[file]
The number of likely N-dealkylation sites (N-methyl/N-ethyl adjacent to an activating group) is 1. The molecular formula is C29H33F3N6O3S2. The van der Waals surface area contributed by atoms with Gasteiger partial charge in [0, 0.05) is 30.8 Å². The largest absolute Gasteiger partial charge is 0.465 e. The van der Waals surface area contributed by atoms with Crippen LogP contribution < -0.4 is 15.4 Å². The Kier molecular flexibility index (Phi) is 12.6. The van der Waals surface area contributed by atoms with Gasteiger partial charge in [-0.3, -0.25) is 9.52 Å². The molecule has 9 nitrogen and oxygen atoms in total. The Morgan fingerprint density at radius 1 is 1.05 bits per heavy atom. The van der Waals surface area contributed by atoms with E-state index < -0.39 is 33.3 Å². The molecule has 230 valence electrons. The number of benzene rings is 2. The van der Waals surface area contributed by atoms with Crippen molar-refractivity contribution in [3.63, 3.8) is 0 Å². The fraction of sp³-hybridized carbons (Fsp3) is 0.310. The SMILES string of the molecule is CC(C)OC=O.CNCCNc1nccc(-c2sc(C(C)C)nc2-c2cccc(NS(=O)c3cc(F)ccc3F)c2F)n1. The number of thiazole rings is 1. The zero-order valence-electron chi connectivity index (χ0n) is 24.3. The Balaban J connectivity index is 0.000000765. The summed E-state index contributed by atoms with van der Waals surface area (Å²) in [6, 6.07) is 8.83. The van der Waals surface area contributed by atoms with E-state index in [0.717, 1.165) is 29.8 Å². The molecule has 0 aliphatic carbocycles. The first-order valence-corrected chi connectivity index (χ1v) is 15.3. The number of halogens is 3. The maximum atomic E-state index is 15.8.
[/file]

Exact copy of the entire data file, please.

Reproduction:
The number of likely N-dealkylation sites (N-methyl/N-ethyl adjacent to an activating group) is 1. The molecular formula is C29H33F3N6O3S2. The van der Waals surface area contributed by atoms with Gasteiger partial charge in [0, 0.05) is 30.8 Å². The largest absolute Gasteiger partial charge is 0.465 e. The van der Waals surface area contributed by atoms with Crippen LogP contribution < -0.4 is 15.4 Å². The Kier molecular flexibility index (Phi) is 12.6. The van der Waals surface area contributed by atoms with Gasteiger partial charge in [-0.3, -0.25) is 9.52 Å². The molecule has 9 nitrogen and oxygen atoms in total. The Morgan fingerprint density at radius 1 is 1.05 bits per heavy atom. The van der Waals surface area contributed by atoms with E-state index < -0.39 is 33.3 Å². The molecule has 230 valence electrons. The number of benzene rings is 2. The van der Waals surface area contributed by atoms with Crippen molar-refractivity contribution in [3.63, 3.8) is 0 Å². The fraction of sp³-hybridized carbons (Fsp3) is 0.310. The SMILES string of the molecule is CC(C)OC=O.CNCCNc1nccc(-c2sc(C(C)C)nc2-c2cccc(NS(=O)c3cc(F)ccc3F)c2F)n1. The number of thiazole rings is 1. The zero-order valence-electron chi connectivity index (χ0n) is 24.3. The Balaban J connectivity index is 0.000000765. The summed E-state index contributed by atoms with van der Waals surface area (Å²) in [6, 6.07) is 8.83. The van der Waals surface area contributed by atoms with E-state index in [0.717, 1.165) is 29.8 Å². The molecule has 0 aliphatic carbocycles. The first-order valence-corrected chi connectivity index (χ1v) is 15.3. The number of halogens is 3. The maximum atomic E-state index is 15.8.